Craig Johnson Expert View: Why The Government Needs To Do More Work On Building Standards
While most people follow the budget closely to find out how the price of beer will be affected, my main preoccupation involves the government’s plans regarding the construction industry. Don’t get me wrong, the price of beer is important, but I feel like I’ll ultimately continue to be loyal to that particular product regardless. As will the government, it raises a lot of revenue for them.
This year I was pleasantly surprised to see a commitment to funding new exterior design standards for apartments to focus on the use of the highest quality materials and sustainability standards. I imagine that this is in response to the horrific Grenfell Towers fires in London which claimed 71 lives and caused over 70 injuries. I applaud the Victorian government getting on the front foot and ensuring that this never happens in Melbourne. It sounds like building permits will be vetted more intensely and builders who don’t have adequately sustainable materials will be rejected. The cladding used in apartment blocks here has been at the centre of both class actions and media due to its flammable nature so it’s so important that this is a focus for the government.
However, while I think it’s a great initiative, I couldn’t help but be disappointed by its limits. It made me think of the Decent Homes Standard which was brought in by Tony Blair’s Labour Government in 2000. In a nutshell, the Blair government ministry aimed to provide a minimum standard of housing conditions for people housed in the public sector (council housing). This wasn’t just in relation to the construction of new apartment blocks, it ensured that existing housing was renovated to an acceptable standard. The new standard didn’t just refer to safety requirements, they also prioritised occupants comfort and standard of living. This had a few knock-on effects that were beneficial for the community.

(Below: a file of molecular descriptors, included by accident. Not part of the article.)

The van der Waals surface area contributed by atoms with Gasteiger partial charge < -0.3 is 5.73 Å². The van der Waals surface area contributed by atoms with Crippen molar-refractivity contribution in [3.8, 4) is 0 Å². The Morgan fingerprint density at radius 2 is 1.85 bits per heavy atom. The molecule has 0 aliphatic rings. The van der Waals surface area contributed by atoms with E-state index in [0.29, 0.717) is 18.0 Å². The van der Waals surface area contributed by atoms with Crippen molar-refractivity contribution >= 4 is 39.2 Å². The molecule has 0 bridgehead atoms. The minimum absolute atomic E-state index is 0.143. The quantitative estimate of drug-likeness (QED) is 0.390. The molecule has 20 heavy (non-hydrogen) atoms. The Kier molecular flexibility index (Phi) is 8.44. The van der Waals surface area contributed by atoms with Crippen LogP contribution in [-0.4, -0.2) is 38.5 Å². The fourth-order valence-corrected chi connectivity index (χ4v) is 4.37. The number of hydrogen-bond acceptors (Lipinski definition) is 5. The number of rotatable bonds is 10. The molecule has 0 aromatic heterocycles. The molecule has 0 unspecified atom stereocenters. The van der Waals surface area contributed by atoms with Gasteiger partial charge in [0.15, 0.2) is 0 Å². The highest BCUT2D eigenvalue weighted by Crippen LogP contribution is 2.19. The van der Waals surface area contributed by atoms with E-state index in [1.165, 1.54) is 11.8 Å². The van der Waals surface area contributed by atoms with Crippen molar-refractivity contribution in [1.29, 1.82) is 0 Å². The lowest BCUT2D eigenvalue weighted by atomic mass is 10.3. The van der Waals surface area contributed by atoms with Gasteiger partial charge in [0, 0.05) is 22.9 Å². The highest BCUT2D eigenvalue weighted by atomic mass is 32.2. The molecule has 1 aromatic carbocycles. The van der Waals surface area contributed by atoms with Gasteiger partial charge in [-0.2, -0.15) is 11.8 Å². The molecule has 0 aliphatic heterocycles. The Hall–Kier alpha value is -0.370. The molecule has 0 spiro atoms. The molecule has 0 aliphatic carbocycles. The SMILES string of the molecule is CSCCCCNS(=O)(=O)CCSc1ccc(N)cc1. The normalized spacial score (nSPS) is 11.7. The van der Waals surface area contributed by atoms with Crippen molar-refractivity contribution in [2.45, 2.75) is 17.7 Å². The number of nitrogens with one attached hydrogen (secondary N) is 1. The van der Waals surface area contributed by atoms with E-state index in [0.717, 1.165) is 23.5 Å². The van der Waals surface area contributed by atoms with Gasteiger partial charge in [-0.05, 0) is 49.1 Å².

As comfort and thermal energy efficiency were a priority, it was a natural progression to replace all of the windows in older blocks with double glazed uPVC windows. Not only did this ensure extra comfort but also energy saving benefits. Essentially it meant that people in lower income brackets were saving money on utility bills. The government wanted to increase the disposable income of these inhabitants and ensure that their already low cash flow wasn’t wasted on bills.
Due to the high quality off our products, our factory in the UK (Emplas) was chosen to replace windows in a number of council estates. We replaced the windows in every council estate in Bristol and one of our biggest London projects was Tabard Gardens. The success of the Decent Homes Act has been lauded because it’s raised the general living standard and benefitted the environment. Depending on your political inclination, you could say that it’s the only good thing that Tony Blair did during his reign, but again that depends on your political views.
In my view, no one, regardless of social status should have to live in substandard housing. Nor should anyone have to pay over the odds for basic needs like warmth or cooling. Unfortunately, in Australia, soaring energy bills don’t discriminate. It’s not just the well-off that are paying rising costs, it’s lower income homes that just can’t afford to. Hence the record number of home owners having their energy cut off.
So, while it’s encouraging to see the government address at least one of the many housing concerns that are plaguing the industry at the moment, I’d love to see them look at the big picture so we can raise the standard for everyone.
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